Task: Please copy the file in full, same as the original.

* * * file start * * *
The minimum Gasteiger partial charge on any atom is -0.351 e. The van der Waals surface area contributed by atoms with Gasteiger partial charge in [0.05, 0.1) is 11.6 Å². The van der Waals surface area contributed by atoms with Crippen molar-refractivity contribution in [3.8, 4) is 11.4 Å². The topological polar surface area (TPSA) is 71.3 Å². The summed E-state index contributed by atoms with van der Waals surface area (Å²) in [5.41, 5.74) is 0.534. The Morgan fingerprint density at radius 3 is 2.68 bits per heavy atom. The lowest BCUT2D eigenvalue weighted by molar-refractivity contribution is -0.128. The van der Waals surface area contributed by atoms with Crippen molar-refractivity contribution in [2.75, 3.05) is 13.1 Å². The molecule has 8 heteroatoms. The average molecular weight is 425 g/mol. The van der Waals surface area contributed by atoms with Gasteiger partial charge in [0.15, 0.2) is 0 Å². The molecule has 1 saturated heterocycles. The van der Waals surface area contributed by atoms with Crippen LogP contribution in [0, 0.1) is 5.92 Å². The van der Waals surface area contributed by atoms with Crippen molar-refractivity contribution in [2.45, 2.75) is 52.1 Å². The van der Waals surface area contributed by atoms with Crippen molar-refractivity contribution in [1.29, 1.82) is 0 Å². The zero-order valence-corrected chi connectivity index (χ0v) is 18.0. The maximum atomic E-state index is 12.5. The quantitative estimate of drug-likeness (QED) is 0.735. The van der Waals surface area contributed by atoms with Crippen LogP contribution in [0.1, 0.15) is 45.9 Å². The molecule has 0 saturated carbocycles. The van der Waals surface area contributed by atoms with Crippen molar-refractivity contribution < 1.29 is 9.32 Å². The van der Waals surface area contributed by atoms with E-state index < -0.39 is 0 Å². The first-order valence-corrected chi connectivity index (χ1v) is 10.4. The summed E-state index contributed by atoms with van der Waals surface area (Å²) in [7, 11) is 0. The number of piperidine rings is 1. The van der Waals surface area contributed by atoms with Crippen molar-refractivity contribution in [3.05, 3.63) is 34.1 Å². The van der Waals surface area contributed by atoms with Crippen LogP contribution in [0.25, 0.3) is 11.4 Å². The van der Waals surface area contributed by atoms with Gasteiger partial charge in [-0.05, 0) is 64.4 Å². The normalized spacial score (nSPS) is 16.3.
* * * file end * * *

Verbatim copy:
The minimum Gasteiger partial charge on any atom is -0.351 e. The van der Waals surface area contributed by atoms with Gasteiger partial charge in [0.05, 0.1) is 11.6 Å². The van der Waals surface area contributed by atoms with Crippen molar-refractivity contribution in [3.8, 4) is 11.4 Å². The topological polar surface area (TPSA) is 71.3 Å². The summed E-state index contributed by atoms with van der Waals surface area (Å²) in [5.41, 5.74) is 0.534. The Morgan fingerprint density at radius 3 is 2.68 bits per heavy atom. The lowest BCUT2D eigenvalue weighted by molar-refractivity contribution is -0.128. The van der Waals surface area contributed by atoms with Crippen molar-refractivity contribution in [2.75, 3.05) is 13.1 Å². The molecule has 8 heteroatoms. The average molecular weight is 425 g/mol. The van der Waals surface area contributed by atoms with Gasteiger partial charge in [0.15, 0.2) is 0 Å². The molecule has 1 saturated heterocycles. The van der Waals surface area contributed by atoms with Crippen LogP contribution in [0, 0.1) is 5.92 Å². The van der Waals surface area contributed by atoms with Crippen molar-refractivity contribution in [2.45, 2.75) is 52.1 Å². The van der Waals surface area contributed by atoms with Crippen molar-refractivity contribution in [1.29, 1.82) is 0 Å². The zero-order valence-corrected chi connectivity index (χ0v) is 18.0. The maximum atomic E-state index is 12.5. The quantitative estimate of drug-likeness (QED) is 0.735. The van der Waals surface area contributed by atoms with Crippen LogP contribution in [0.1, 0.15) is 45.9 Å². The molecule has 0 saturated carbocycles. The van der Waals surface area contributed by atoms with Crippen molar-refractivity contribution < 1.29 is 9.32 Å². The van der Waals surface area contributed by atoms with E-state index < -0.39 is 0 Å². The first-order valence-corrected chi connectivity index (χ1v) is 10.4. The summed E-state index contributed by atoms with van der Waals surface area (Å²) in [7, 11) is 0. The number of piperidine rings is 1. The van der Waals surface area contributed by atoms with Crippen molar-refractivity contribution in [3.05, 3.63) is 34.1 Å². The van der Waals surface area contributed by atoms with Crippen LogP contribution in [0.25, 0.3) is 11.4 Å². The van der Waals surface area contributed by atoms with Gasteiger partial charge in [-0.05, 0) is 64.4 Å². The normalized spacial score (nSPS) is 16.3.